Ferritin heteropolymers consist of 24 subunits of heavy (FtH1) and light (FtL) chains that bind iron from the cytoplasmic “Labile Iron Pool” (LIP) that is not exported or utilized [115]. Only the FtH1 subunit exerts ferroxidase activity that is necessary for iron deposition into the nanocage, while FtL facilitates iron nucleation and increases the turnover of the ferroxidase site. Ferritin detoxifies excess iron in a redox inactive form to prevent iron-mediated cell and tissue damage; it also constitutes an iron store whose mobilization involves both proteasomal and lysosomal degradation of ferritin. A recent study showed that human breast cancer cells with an aggressive mesenchymal phenotype express substantially higher mRNA and protein levels of FtH1 and FtL and lower LIP compared to breast cancer cells with an epithelial and less aggressive phenotype [116]. A large fraction of FtH1 in these breast cancer cells was associated with the chromatin-bound nuclear fraction, a finding that lacks explanation. Increased FtH1 levels correlated with low expression of miR-200b, a miRNA predicted to bind to the 3’UTR of FtH1. Unexpectedly, miR-200b transfection also decreased FtL protein levels, although the FtL 3’UTR is not predicted to bind to miR- 200b. It needs to be determined whether miR-200b-mediated ferritin regulation is related to previous clinical findings that patients with higher circulating plasma ferritin levels show worse treatment outcome compared to patients with lower ferritin values [116].

Concluding Remarks

The crosstalk between miRNA and iron homeostasis is critically maintained for many essential cellular functions. Distortion of systematic or cellular iron homeostasis, including iron deficiency and iron overload, causes frequent disorders such as cancer, neurodegeneration, anemia and hereditary hemochromatosis. As hall markers in the cases of disorders, miRNA expression is altered. Furthermore, Iron homeostasis is tightly regulated by miRNAs at the level of cellular uptake of iron-bound transferrin, iron storage by ferritin, and the hepatic control of systemic iron levels via hepcidin. These findings suggest that miRNAs control large regulatory networks that link micro-environmental stress, such as oxidative stress and hypoxia to the regulation of iron metabolism.

Many in vivo and in vitro investigations have shown that cancer cells are more sensitive to Fe deprivation compared with normal cells because of their marked Fe requirements depriving cancer cells of their essential iron is an approach for cancer treatment [117,118]. The etiology of neurodegenerative diseases, such as Parkinson’s disease, Alzheimer’s disease, amyotrophic lateral sclerosis, and other neurodegenerative diseases, is not yet well understood. Accumulating evidence has pointed to iron dependent oxidative stress, elevated levels of iron, and depletion of antioxidants in the brain as major pathogenic factors [118]. Indeed, iron chelators have shown efficacy in a variety of cellular and animal models of cancer and neurodegenerative diseases. More recently, RNAi technology has been under rapid development to treat human diseases, and several pilot RNAi clinical studies are underway to test the therapeutic utility of RNAi-based approaches [119]. The identification of iron chelator as an enhancer of shRNAmediated RNAi could give a push to this development. It is hoped that combining these two approaches might have a synergistic effect and make for better therapeutic interventions.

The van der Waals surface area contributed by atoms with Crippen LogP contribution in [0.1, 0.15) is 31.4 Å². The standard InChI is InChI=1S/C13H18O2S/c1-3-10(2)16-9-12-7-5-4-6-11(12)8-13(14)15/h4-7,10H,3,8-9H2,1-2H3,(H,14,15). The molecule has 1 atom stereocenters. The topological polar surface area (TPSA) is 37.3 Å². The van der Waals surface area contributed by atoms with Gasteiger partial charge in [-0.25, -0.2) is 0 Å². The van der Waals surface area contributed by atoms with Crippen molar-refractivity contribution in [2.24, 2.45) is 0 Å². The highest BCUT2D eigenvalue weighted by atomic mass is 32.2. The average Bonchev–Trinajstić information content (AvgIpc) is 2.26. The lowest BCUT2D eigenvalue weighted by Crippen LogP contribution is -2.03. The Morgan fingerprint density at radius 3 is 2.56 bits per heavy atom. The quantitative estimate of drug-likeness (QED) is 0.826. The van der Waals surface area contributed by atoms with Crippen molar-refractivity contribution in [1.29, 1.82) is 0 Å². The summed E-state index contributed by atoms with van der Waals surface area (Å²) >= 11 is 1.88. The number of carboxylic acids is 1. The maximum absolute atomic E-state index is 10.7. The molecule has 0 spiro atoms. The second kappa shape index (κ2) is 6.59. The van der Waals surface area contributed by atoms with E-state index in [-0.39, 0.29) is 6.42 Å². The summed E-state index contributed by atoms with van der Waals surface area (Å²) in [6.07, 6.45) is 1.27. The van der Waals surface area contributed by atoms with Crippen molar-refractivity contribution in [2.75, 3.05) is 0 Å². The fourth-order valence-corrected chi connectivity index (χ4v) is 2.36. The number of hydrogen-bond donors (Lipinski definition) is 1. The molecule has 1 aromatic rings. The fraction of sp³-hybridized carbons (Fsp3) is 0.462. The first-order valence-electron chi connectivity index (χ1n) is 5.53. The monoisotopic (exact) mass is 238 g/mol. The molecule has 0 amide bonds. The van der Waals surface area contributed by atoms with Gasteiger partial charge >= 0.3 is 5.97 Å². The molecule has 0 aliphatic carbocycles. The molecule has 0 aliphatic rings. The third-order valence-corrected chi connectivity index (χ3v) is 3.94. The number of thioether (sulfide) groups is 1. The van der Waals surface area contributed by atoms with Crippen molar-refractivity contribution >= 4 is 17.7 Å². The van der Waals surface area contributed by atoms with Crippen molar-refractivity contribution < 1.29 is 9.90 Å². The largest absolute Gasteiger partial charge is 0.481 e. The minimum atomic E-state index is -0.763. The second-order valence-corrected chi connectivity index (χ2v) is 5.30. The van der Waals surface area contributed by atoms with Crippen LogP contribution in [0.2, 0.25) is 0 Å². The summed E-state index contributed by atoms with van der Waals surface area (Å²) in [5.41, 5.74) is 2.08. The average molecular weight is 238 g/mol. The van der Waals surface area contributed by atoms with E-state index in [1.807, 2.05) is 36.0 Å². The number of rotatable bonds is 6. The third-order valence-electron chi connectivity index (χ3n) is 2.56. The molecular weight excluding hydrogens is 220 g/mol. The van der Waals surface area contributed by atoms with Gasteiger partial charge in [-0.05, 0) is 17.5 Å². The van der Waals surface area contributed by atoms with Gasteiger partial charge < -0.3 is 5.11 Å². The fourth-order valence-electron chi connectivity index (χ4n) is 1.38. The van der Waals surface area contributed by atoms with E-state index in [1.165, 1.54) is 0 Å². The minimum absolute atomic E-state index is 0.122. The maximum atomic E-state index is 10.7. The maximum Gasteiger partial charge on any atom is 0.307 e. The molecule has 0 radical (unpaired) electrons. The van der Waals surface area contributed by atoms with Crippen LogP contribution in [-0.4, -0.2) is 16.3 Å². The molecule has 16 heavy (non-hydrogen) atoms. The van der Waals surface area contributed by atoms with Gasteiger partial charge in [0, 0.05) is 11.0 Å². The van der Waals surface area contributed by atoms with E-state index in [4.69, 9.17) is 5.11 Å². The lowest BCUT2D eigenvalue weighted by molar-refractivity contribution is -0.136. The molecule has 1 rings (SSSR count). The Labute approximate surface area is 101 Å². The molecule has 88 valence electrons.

As noted above, iron homeostasis is micromanaged by miRNAs. miR-122 binding sites in the 3’-UTRs of Hfe and Hjv are functional [92]. It would be interesting to see whether there are functional binding sites for other miRNAs in genes involved in iron metabolism in humans such as HFE and HJV. Which of these sites or whether of these sites are functional may be of some interest? It is quite possible that genetic variation in miRNAs binding sites in human transcripts or variation in miRNAs itself may be responsible for phenotypic variations in iron parameters in both patients with iron overload disorders or the general population. Besides, miRNAs could be essential for maintaining other metal homeostasis in mammals; for example, copper, zinc, and cadmium. Dysregulation of metal homeostasis-related miRNAs may contribute to various diseases. Further analyses are required on how these miRNAs can be affected by genetic and epigenetic mechanisms in the physiological and pathological microenvironments.

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[email protected]

1-702-714-7001Extn: 9042

General Science

Andrea Jason

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1-702-714-7001Extn: 9043

Genetics & Molecular Biology Journals

Anna Melissa

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1-702-714-7001Extn: 9006

Immunology & Microbiology Journals

David Gorantl

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1-702-714-7001Extn: 9014

Materials Science Journals

Rachle Green

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1-702-714-7001Extn: 9039

Nursing & Health Care Journals

Stephanie Skinner

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1-702-714-7001Extn: 9039

Medical Journals

Nimmi Anna

[email protected]

1-702-714-7001Extn: 9038

Neuroscience & Psychology Journals

Nathan T

[email protected]omicsonline.com

1-702-714-7001Extn: 9041

Pharmaceutical Sciences Journals

Ann Jose

[email protected]

1-702-714-7001Extn: 9007

Social & Political Science Journals

Steve Harry

[email protected]

1-702-714-7001Extn: 9042